“The fight in Ukraine is about honoring these veterans of World War II,” Army Gen. Mark Milley, chairman of the U.S. Joint Chiefs of Staff, said at the American Cemetery of Colleville-sur-Mer, overlooking Omaha Beach in Normandy.  He added: “It’s about maintaining the so-called global rules-based international order that was established by the dead who are buried here at this cemetery.” (AP Exclusive: Ukraine recovers bodies from steel-plant siege).

So, it seems, that the Ukrainians are now honoring the ideals. "Striving" has again become a term rich in differentiated meaning, the nature of the responsibilities, duties, and obligations  of which vary. 

3. Ukraine as a footnote of a glorious historical past (‘Darkness returned’). The disconnect between the pieties that can be uttered about events now relegated to the safety of a Search of Lost Time (À la recherche du temps perdu), a history in which most who lived it are dead (see Ruminations 78: Reflections on the 74th Anniversary of D-Day; Memory, Remembrance and Recollection) is nicely framed by the reflections posted on the websites of some US Embassies (D-Day anniversary prompts reflection).

‘Darkness returned’:

Invoking “the Great Patriotic War” (another term for World War II in Russia), Putin seeks to justify his aggression against Ukraine by “repeating his false claim that Ukraine is run by Nazis controlled by the West,” according to a May 9 NBC News report.

(© Ukrainian Presidential Press Office/AP Images)

But Ukrainian President Volodymyr Zelensky, the grandson of a Holocaust survivor, draws a straight line from the Nazis’ quest for dominion over Europe to Putin’s aggression against Ukraine.

“Decades after World War II, darkness returned to Ukraine,” Zelensky said in a May 8 address. “Evil has returned. Again! In a different uniform, under different slogans, but for the same purpose.”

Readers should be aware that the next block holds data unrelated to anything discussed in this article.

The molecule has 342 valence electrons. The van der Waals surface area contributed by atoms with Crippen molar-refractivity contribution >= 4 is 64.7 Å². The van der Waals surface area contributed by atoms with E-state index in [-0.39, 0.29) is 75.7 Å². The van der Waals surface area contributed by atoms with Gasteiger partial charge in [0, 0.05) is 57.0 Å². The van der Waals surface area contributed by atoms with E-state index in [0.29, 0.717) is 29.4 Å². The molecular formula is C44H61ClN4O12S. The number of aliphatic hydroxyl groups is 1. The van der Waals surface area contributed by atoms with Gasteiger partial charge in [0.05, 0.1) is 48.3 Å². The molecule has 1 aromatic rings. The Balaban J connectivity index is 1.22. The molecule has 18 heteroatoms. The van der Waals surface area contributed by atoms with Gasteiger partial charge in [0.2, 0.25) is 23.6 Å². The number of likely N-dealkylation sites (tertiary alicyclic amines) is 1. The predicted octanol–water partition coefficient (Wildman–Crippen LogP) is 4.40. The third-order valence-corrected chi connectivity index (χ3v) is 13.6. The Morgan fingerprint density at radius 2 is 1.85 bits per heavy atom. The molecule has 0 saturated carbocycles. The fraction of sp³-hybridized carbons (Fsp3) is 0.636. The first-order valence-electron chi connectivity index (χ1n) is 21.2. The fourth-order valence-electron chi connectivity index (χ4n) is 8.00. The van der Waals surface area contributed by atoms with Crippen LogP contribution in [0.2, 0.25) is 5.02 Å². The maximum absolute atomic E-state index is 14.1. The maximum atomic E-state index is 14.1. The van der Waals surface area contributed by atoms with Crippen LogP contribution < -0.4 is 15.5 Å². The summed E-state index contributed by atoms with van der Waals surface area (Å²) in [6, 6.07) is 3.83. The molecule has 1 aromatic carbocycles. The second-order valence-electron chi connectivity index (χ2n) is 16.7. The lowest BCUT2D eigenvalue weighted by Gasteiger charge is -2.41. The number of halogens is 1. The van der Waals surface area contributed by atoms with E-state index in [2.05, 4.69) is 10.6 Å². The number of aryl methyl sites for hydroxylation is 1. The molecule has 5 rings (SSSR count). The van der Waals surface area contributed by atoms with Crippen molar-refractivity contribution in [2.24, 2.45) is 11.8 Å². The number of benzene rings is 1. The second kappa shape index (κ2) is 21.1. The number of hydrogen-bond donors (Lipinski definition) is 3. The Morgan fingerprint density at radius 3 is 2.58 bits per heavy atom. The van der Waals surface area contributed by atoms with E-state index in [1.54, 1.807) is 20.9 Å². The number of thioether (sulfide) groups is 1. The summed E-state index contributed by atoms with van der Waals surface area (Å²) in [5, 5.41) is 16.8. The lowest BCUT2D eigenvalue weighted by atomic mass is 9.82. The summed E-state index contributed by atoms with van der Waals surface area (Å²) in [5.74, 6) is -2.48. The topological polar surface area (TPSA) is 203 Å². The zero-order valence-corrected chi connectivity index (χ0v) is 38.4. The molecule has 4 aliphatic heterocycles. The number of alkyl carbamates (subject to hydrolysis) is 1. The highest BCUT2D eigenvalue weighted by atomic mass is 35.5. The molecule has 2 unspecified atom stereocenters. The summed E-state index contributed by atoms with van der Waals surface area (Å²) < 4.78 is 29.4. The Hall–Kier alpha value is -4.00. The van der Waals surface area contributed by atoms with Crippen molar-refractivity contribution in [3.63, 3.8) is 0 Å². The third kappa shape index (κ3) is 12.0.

Pix Credit here
 This anniversary of the landing at Normandy, then, suggests some of the great tensions that have now emerged in the constitution and operation of the liberal democracy, the scope of its responsibilities, and the extent to which it is willing to protect itself and its values. In a sense, Mr. Biden was right to downplay the centrality of its its meaning--and the reminder of the responsibilities it represented for the vanguard forces of the liberal democratic world.  Periods of transition are painful; and one of its primary elements is the distancing of foundations (as disconnected historical events) with a diminishing connection to the present. Normandy reminds the liberal democracies that risk and sacrifice are elements of that responsibility for their self-preservation and those seeking to embrace its values, customs, and practices.  The inability to effectively embed the rhetoric of Ukraine with the bolder discursive meanings of the Normandy landing suggests the great discursive cracks in the way way the liberal democratic west now confronts old fashioned threats on its flanks. To have said more would have forced Mr. Biden either to explain the way in which the Americans are making good on the sacrifice of Normandy in the contemporary world (always a challenge even in good times but especially now) or to acknowledge that the nature of what constitutes striving has now changed complexion. This is not to suggest that direct warfare is inevitable for the US and NATO in Ukraine--certainly that sort of thinking might have produced a very different responses to earlier Russian invasions in Europe (Hungary 1956 and Czechoslovakia in 1968).  But in those cases, the liberal democratic West had conceded imperium to the Soviets over those territories (decisions that will occupy future students of that era).  That is not the case now--in Georgia, in Moldova, or in Ukraine. And in any case, one can't fight 21srt century wars with the limited palette of 20th century techniques. The best way of engaging 19th century adventurism in the current era may be asymmetrical and de-centered; certainly the Americans, their allies, and the non-state community provide hints of that possibility. And what the masses don't know about asymmetrical tactics may be more important than what is on display.  Silence--and the ability to silence--has become a potent weapon in its own right. One can, therefore, on this day and grateful for the tweeting of the US President, look forward to the greater expression of the "striving" to which Normandy calls the nation (and certainly its officials) in the current historical era that one hopes points to development and not decrepitude.  At the same time one might lament the missed opportunity to use the occasion to build a new discursive allegiance to the old values in contemporary forms, that is to bring forward the expressions of gratitude for a now disintegrating past.